JTI-Macdonald subsequently became indebted to its subsidiary, and "a circle of so-called loans ended up so that it pays an interest payment of $100 million a year, roughly equal to its income." He described this as the right pocket paying the left pocket. But only one pocket is party to the class action trials -- JTI-TM was not included in the suits.
Mr. Kugler said that the interest rate on the loan that JTI-Macdonald pays to JTI-TM has varied at the direction of JTI-Macdonald management. "In 2009, 2010 and 2011 they amended their contract agreement to reduce their interest rate to 0.1%." But at the end of 2012, it was increased back to 7% - information that was not shared with the plaintiffs until the fall of 2013. "This demonstrates they have the capacity to pay."
(Mr. Kugler did not mention that 2009-2011 was the period when JTI-Macdonald was making payments to the federal and provincial treasuries as a result of its settlement on contraband charges.)
The judge decides: the subpoena stands
As soon as the hearing resumed after the lunch break, Justice Riordan gave his decision.
He noted that the plaintiffs were of the view that Mr. McMaster "is not a knowledgeable witness" for the types of questions they wished to ask. "I must respect the plaintiffs' choice of witness." On this ground alone, he said, he would reject the motion to quash the subpoena.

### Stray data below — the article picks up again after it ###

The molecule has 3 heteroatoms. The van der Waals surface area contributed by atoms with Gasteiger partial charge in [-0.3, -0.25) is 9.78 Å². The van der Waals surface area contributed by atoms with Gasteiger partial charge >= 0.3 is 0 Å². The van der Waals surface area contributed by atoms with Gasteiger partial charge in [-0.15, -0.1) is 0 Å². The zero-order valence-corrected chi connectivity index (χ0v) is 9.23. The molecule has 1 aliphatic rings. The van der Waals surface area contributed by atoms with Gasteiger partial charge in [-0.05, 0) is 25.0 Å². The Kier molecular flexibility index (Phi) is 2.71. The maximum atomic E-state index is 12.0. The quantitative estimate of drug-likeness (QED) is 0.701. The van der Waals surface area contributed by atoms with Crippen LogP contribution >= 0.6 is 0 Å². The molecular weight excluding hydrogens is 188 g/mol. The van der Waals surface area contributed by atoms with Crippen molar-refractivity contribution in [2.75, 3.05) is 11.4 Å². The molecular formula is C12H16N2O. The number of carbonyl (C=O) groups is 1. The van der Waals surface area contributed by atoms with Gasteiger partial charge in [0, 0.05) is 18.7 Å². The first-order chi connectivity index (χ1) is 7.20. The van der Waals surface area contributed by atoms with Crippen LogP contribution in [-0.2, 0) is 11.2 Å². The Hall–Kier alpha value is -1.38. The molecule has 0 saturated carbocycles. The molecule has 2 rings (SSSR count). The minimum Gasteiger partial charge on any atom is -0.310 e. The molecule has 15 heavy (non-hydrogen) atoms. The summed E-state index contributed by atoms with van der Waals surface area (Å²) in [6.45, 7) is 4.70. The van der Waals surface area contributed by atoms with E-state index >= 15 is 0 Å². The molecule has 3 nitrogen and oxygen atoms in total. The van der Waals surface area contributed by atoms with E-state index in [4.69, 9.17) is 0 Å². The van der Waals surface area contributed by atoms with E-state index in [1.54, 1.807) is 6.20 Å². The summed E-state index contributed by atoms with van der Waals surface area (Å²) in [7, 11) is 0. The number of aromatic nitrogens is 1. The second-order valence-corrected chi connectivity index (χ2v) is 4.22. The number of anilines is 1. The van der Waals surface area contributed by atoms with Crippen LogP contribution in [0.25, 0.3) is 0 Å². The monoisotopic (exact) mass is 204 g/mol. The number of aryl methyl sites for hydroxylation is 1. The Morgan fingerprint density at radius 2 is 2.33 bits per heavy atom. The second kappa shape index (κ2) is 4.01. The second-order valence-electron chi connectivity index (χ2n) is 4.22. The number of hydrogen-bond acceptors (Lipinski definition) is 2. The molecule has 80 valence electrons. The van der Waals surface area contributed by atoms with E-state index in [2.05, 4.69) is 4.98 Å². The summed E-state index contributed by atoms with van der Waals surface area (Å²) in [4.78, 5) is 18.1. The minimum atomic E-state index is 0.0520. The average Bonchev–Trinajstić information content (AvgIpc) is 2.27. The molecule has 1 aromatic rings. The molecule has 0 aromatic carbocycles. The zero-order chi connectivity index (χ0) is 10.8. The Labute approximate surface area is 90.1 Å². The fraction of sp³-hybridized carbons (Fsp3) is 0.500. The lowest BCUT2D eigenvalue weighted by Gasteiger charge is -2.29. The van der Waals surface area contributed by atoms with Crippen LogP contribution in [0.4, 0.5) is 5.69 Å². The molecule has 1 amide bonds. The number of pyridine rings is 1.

He characterized other concerns raised by Mr. Pratte as objections to questions that were anticipated -- but he could not rule in advance on questions that had not been asked. When the moment came, he said, all sides would be able to weigh in on how "all appropriate circumstances" in Article 1621 should be applied.
JTI-Macdonald's motion was dismissed with costs.
Quebec Civil Code, Article 1621.
Where the awarding of punitive damages is provided for by law, the amount of such damages may not exceed what is sufficient to fulfil their preventive purpose.
Punitive damages are assessed in the light of all the appropriate circumstances, in particular the gravity of the debtor's fault, his patrimonial situation, the extent of the reparation for which he is already liable to the creditor and, where such is the case, the fact that the payment of the damages is wholly or partly assumed by a third person.The road ahead
These weeks everyone seems to be on tenterhooks, waiting for the Court of Appeal to decide whether Justice Riordan's decision to block access to the medical records of class members will stand.
In the meantime, the days ahead are being filled with a few left over witnesses and more than a few disputes to settle.
Easter Monday is a holiday. On Tuesday and possibly Wednesday morning, David Sobertman will complete his testimony.
On Wednesday afternoon, views will be exchanged on three issues: (a) the companies' response to the draft outline of final arguments circulated by Justice Riordan, (b) discussion of RBH's view regarding the non-application of sections of Quebec's Tobacco-related Damages and Health Care Costs Recovery Act and (c) Justice Riordan's suggestion that "three to five" class members be heard in advance of the Court of Appeal ruling, so as to get a sense of time required.
Thursday will allow for "2870" documents to be filed.
In two weeks:
On May 5 and 6th, the plaintiffs' rebuttal testimony will begin with the Paul Slovic, who was engaged to respond to the defendants' experts' views on warnings.
On May 7th, two contentious issues: (a) whether the companies' financial records should remain confidential, and whether the plaintiffs should be allowed to file a strategic reflection by a U.S. company lawyer (Exhibit 1702R).
Mary Trudelle has been scheduled for the 8th, but this may be postponed to coincide with the later appearance of Mr. Poirier.
The testimony of David Soberman resumes tomorrow.